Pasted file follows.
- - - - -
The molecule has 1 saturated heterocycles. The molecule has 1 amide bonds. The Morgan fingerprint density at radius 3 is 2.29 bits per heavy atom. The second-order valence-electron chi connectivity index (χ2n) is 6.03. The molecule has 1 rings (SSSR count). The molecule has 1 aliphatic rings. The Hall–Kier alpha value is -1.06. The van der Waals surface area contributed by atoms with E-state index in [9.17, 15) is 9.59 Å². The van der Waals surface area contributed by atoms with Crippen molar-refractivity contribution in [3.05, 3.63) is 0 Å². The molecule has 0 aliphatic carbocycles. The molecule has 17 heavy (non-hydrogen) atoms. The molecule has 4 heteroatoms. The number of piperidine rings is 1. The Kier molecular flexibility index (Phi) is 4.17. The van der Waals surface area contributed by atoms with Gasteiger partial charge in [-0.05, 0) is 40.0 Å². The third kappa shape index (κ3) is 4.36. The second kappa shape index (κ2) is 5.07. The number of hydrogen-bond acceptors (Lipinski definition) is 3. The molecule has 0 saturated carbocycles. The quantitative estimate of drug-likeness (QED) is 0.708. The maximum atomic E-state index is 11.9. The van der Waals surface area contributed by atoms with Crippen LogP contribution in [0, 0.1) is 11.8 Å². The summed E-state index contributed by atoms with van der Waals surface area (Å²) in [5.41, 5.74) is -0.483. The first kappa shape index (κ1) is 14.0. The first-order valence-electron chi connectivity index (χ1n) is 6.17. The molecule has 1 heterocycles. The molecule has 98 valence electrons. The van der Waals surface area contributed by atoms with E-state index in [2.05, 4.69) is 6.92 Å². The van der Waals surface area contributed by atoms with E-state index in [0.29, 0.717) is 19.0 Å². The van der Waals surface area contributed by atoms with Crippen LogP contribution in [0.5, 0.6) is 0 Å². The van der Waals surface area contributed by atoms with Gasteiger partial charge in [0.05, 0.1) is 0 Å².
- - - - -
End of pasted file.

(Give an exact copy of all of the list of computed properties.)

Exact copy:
The molecule has 1 saturated heterocycles. The molecule has 1 amide bonds. The Morgan fingerprint density at radius 3 is 2.29 bits per heavy atom. The second-order valence-electron chi connectivity index (χ2n) is 6.03. The molecule has 1 rings (SSSR count). The molecule has 1 aliphatic rings. The Hall–Kier alpha value is -1.06. The van der Waals surface area contributed by atoms with E-state index in [9.17, 15) is 9.59 Å². The van der Waals surface area contributed by atoms with Crippen molar-refractivity contribution in [3.05, 3.63) is 0 Å². The molecule has 0 aliphatic carbocycles. The molecule has 17 heavy (non-hydrogen) atoms. The molecule has 4 heteroatoms. The number of piperidine rings is 1. The Kier molecular flexibility index (Phi) is 4.17. The van der Waals surface area contributed by atoms with Gasteiger partial charge in [-0.05, 0) is 40.0 Å². The third kappa shape index (κ3) is 4.36. The second kappa shape index (κ2) is 5.07. The number of hydrogen-bond acceptors (Lipinski definition) is 3. The molecule has 0 saturated carbocycles. The quantitative estimate of drug-likeness (QED) is 0.708. The maximum atomic E-state index is 11.9. The van der Waals surface area contributed by atoms with Crippen LogP contribution in [0, 0.1) is 11.8 Å². The summed E-state index contributed by atoms with van der Waals surface area (Å²) in [5.41, 5.74) is -0.483. The first kappa shape index (κ1) is 14.0. The first-order valence-electron chi connectivity index (χ1n) is 6.17. The molecule has 1 heterocycles. The molecule has 98 valence electrons. The van der Waals surface area contributed by atoms with E-state index in [2.05, 4.69) is 6.92 Å². The van der Waals surface area contributed by atoms with E-state index in [0.29, 0.717) is 19.0 Å². The van der Waals surface area contributed by atoms with Crippen LogP contribution in [0.5, 0.6) is 0 Å². The van der Waals surface area contributed by atoms with Gasteiger partial charge in [0.05, 0.1) is 0 Å².